10 Principles for the Management of Legal Departments

Is the Legal Department you are working for considered a valuable corporate asset? Creating an enduring strategic position for your legal department within your company, following these 10 principles will help you to improve future company performance. Make sure that these principles are applied by the lawyers of the legal department and are communicated well throughout the organisation. If so required, adapt these principles for your own purposes! The long version of these Principles (in German language of course ;-)) you will find in my book:

Brandstetter, Rechtsabteilung & Unternehmenserfolg², 2011.

  1. Strategy: Base and align your legal department’s strategy with your company’s corporate vision and/or mission statement and its strategic goals. Align your short and long term goals with your company’s goals.
    Get to know the strategic needs of your company early to make sure you can support achieving those goals. Following this principle may help you to support a change process in your company or enable to give advice regarding new products or foreign markets. Don’t forget to double-check, whether a US court decision is executable in a foreign country!
  2.  Core competencies: Define your core competencies and adjust them to your organisations’ needs. Know your strengths and weaknesses and build on your strengths. As a general remark, I believe that we lawyers – more than business people or technicians – have the ability to think things through. Occurring problems may be solved by technical, economical or legal means. Some of the most valuable contributions that I have made (and that members of my department have made) have been a result of a joint commercial judgment by using the best technical, economical or legal solution.
  3. Involvement: Make sure that you are involved in important business decisions! It is crucial that you are anchored in the company’s business processes. This makes the legal department recognised as a factor in key decision making.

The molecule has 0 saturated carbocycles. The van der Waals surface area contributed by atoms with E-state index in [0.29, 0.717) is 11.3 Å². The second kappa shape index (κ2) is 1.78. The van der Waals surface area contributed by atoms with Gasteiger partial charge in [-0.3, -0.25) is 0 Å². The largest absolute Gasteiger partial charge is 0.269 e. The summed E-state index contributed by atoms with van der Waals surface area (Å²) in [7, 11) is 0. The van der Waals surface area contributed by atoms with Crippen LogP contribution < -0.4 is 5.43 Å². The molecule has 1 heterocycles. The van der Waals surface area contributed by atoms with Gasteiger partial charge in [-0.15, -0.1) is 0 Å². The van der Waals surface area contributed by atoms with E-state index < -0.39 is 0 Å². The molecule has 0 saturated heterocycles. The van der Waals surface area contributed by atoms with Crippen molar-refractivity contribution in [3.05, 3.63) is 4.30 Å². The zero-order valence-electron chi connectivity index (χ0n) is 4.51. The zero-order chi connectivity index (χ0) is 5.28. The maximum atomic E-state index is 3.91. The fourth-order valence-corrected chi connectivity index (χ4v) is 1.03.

4. Risks: Get actively involved in your company’s risk management. Based on your risk assessment, make sure everyone understands the risks involved in contracts, foreign/domestic markets or elsewhere and have a clear understanding of who is responsible to manage, report and control those risks. Voice concerns, if boundaries are overstepped.
  5. Quality: Define the quality of work your company can expect from the legal department. If you are working as a single lawyer, you can’t effort a 4 eye principle. If working in a better staffed department, distinguish tasks which need a premium effort, such as elaborating or relaunching your company’s general terms and conditions or standard agreements. Not every task requires a “Triple A” effort!
    Quality of people: the quality of the legal department is as good as the staff employed, so hire people better than you are. David Ogilvy said “If each of us hires people who are smaller than we are, we shall become a company of dwarfs. But if each of us hires people who are bigger than we are, we shall become a company of giants.[1] I always followed this principle.
  6. Costs: Care for work cost efficiency. Use smart software solutions that support contract creation, contract management or the management of your company’s rights. “I’m not suggesting that there will be no call for the traditional legal expert. I am saying there will be less call for these individuals, because new ways of satisfying legal demand will evolve and old inefficiencies will be eliminated[2]. If the workload is too big, think outside the box. For example: In a telecom provider I worked for, we saved a lot of time working on customer complaints by providing one lawyer once a week to support our call center.
  7. Communication: Business people often don’t understand why and how a three line e-Mail is converted into a 15 pages long contract and therefore can’t estimate how much effort it takes to get there. It takes me, for example, not more than ten minutes to draft an individual non disclosure, labour or sales agency agreement, based on my Contract Creating Software, but individual contracts may still takes hours or days.
    Communicate the legal department’s strategy, make one person responsible for each department and let people know how much time you expect to spend working in advance. That way other departments know when they expect your input.
  8. Values: Get involved in the discussion of your company’s values. Communicate these values and make sure that you set tone by living them and in consequence are lived by your subordinates.
    Make sure that your company knows what compliance means and complies with relevant rules.
  9. Knowledge management: Establish an active knowledge management for both, your legal department and your organisation and implement a culture of continuous improvement.
  10. Intervene if required: What makes it worthwhile for a company to spend money to maintain internal resources compared to the ready availability of competent outside counsel? What is “the critical success factor” of any legal department compared to any outside counsel. An outside counsel may interfere only if asked and mandated, an inside counsel may intervene any time!

Wouldn’t it be great if your law department were recognized as a valuable corporate asset instead of demeaned as a necessary evil?[3]

[1] http://thinkexist.com

[2] Suskind, The End of Lawyers, 2008, Page 7.

[3] Snider, The Productive Culture Blueprint, Page 1.